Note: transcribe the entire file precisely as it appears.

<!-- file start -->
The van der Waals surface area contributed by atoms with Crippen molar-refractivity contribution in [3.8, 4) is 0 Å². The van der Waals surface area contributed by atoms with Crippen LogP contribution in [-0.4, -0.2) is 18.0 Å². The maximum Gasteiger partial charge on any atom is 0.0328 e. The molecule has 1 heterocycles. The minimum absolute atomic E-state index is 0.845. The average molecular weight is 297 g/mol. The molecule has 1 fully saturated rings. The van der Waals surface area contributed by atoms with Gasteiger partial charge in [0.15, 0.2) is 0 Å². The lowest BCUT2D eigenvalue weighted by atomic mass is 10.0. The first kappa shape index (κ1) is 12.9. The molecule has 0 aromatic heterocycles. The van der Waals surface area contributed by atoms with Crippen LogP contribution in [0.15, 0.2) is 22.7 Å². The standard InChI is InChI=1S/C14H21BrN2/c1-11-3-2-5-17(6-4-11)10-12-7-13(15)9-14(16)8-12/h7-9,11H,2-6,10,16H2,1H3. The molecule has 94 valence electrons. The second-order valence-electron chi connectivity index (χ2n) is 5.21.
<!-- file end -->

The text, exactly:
The van der Waals surface area contributed by atoms with Crippen molar-refractivity contribution in [3.8, 4) is 0 Å². The van der Waals surface area contributed by atoms with Crippen LogP contribution in [-0.4, -0.2) is 18.0 Å². The maximum Gasteiger partial charge on any atom is 0.0328 e. The molecule has 1 heterocycles. The minimum absolute atomic E-state index is 0.845. The average molecular weight is 297 g/mol. The molecule has 1 fully saturated rings. The van der Waals surface area contributed by atoms with Gasteiger partial charge in [0.15, 0.2) is 0 Å². The lowest BCUT2D eigenvalue weighted by atomic mass is 10.0. The first kappa shape index (κ1) is 12.9. The molecule has 0 aromatic heterocycles. The van der Waals surface area contributed by atoms with Crippen LogP contribution in [0.15, 0.2) is 22.7 Å². The standard InChI is InChI=1S/C14H21BrN2/c1-11-3-2-5-17(6-4-11)10-12-7-13(15)9-14(16)8-12/h7-9,11H,2-6,10,16H2,1H3. The molecule has 94 valence electrons. The second-order valence-electron chi connectivity index (χ2n) is 5.21.